Discipline, using the term loosely here, has for years now focused heavily on behavior only. When I first started working with children, I, like most teachers and parents, believed discipline is what you do with children to get them to behave. Is this not what you have been taught? This view, however, is short-sighted, out-dated, and quite frankly, dangerous. Somewhere in our minds, we must be able to envision our child on his or her sixteenth birthday. I know where she will be - at the Department of Motor Vehicles seeking freedom in the form of a driver's license. By that time, the correct principles (of responsibility, of responsiveness, of respect, etc.) must be in place. These principles will help determine how each new driver decides to operate a car. Will she drive the speed limit only when there are police around? Will she drive fast because it is fun? Or, will she understand that how she chooses to operate the vehicle will determine whether people live or die? It is critical that each driver understands this last statement. The safety of each of our children and loved ones depends on it.

How we discipline a child at age two, at age five, at age nine, plays a significant role in determining how he drives at sixteen, how he handles relationships, what kind of spouse and parent he becomes, in short, how he handles his life. The future does depend on what we do in the present. In our hearts we know this. We have always recognized that the actions we take with children when they are young return to help or haunt us as they age. Thus, our discipline cannot afford to be short-sighted and look merely at how to most quickly and efficiently get a child to behave now. Certainly we do not want to give up immediate effectiveness; we need to be effective. But, immediate effectiveness is not enough. We need to build on this layer and move into a higher level of discipline. That next, and higher, level looks at what lesson needs to be learned and how best to teach it to a specific child. What principles are involved? Do I believe in these principles? Do I want them in my future? We all need to recognize that we will see these principles in our futures. Will they benefit ourselves and others? That, too, is part of our job description. This idea, that discipline can address more than present behavior and must also concern itself with lessons as well, needs to be our first point of agreement. We need to see that what we do in the present affects the future. We need to recognize that what we teach is critical to long-term discipline.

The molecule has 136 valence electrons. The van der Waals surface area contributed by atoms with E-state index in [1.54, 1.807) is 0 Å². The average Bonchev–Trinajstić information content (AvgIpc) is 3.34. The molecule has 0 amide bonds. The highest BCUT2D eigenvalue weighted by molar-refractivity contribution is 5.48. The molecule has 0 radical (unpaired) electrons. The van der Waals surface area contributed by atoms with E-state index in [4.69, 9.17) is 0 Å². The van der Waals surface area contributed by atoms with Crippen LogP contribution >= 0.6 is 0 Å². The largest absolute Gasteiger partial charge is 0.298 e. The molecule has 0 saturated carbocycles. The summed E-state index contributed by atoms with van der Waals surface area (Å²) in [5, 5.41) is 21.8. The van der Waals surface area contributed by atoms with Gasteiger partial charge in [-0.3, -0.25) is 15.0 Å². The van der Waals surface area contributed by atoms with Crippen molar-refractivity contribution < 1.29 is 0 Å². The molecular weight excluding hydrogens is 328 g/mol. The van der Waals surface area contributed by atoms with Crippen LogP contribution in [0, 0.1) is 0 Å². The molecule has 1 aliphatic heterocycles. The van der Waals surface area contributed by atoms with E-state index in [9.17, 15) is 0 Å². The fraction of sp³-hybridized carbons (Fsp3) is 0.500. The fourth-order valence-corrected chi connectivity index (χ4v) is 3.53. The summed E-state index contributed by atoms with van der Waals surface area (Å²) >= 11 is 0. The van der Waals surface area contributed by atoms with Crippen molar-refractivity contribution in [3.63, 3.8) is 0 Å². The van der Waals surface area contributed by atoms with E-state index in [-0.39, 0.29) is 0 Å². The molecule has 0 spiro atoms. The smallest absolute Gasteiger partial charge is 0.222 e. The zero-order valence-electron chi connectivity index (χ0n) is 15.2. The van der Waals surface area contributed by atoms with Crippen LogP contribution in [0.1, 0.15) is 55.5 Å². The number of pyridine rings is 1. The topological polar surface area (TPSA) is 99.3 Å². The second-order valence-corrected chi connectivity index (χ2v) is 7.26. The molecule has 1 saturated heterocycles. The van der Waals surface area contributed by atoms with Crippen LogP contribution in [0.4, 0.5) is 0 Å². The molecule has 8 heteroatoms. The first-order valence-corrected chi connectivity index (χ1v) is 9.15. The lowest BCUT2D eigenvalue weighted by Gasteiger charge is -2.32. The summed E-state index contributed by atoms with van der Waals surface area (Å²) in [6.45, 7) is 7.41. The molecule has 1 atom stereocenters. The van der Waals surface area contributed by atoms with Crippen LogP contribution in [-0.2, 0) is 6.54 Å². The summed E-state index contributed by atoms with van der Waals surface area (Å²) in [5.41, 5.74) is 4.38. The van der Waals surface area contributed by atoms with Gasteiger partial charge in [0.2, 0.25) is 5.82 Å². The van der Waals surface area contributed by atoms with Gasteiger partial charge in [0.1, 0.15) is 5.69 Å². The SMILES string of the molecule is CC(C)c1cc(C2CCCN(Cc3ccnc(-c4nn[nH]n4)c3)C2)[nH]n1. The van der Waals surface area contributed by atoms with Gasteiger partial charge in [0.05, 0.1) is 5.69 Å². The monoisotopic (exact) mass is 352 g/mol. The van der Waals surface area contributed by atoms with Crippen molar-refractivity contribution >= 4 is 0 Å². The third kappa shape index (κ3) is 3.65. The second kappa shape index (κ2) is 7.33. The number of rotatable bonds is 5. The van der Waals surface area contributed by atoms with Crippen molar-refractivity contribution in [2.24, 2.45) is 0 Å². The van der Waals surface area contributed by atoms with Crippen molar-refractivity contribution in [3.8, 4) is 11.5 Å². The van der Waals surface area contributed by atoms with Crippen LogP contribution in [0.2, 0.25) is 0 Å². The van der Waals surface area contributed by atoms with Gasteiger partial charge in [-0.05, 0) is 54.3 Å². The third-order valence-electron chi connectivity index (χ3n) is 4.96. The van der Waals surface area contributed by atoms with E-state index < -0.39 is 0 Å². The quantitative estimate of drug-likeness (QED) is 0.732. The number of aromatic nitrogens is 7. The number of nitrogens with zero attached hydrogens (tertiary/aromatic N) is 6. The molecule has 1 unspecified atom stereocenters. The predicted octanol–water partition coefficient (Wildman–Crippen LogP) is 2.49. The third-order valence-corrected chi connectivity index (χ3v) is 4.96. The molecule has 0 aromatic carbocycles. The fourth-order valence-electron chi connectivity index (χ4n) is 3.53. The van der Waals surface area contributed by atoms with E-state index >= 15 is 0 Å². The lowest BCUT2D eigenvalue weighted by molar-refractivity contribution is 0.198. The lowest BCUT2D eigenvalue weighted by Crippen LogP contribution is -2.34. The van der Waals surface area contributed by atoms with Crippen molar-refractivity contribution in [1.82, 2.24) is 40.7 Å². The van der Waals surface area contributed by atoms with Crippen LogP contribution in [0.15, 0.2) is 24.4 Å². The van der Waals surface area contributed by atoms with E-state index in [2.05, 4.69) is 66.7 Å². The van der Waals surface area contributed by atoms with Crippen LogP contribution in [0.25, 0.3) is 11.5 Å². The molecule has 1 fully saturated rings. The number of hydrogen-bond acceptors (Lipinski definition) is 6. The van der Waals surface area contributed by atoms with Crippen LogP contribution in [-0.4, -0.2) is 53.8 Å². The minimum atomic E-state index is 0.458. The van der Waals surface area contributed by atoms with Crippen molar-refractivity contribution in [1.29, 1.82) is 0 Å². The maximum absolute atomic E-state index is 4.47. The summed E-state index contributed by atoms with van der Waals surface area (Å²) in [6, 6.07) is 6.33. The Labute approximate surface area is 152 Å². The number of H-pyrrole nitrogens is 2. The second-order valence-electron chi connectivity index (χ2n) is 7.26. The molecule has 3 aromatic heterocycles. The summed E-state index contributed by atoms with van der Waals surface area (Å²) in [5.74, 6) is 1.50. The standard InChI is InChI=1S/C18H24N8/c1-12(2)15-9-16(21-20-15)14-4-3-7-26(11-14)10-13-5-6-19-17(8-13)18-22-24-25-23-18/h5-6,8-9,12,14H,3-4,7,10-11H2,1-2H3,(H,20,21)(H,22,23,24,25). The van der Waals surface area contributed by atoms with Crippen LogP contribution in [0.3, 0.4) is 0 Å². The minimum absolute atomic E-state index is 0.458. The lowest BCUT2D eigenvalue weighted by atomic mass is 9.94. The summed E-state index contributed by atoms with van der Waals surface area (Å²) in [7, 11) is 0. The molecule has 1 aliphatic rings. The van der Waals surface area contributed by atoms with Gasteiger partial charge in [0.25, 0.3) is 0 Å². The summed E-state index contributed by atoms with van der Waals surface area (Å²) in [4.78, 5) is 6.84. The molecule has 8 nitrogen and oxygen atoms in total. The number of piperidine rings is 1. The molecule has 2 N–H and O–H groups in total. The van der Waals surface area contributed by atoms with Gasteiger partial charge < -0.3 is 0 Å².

Yes, you can be the parent you want to be, or at least a whole lot closer to it. And yes, being a family can be mostly healthy, happy, and a benefit to you, rather than a disappointment in your life. It is critical not only for our own sanity and our children's lives, but also for our future, that we learn to guide our children through childhood and into healthy adulthood. There is so much they need to learn and know about in order to become emotionally healthy, happy, functional adults: forming healthy relationships, developing sound and helpful communication, acquiring correct principles to guide their lives, using problem solving, being responsive to others, showing respect and taking responsibility for their actions, discovering resourcefulness and negotiating skills, building self-esteem, dealing with anger. True discipline teaches all of these. It is clear we must not only be knowledgeable in these areas, but we must also know positive ways to teach them.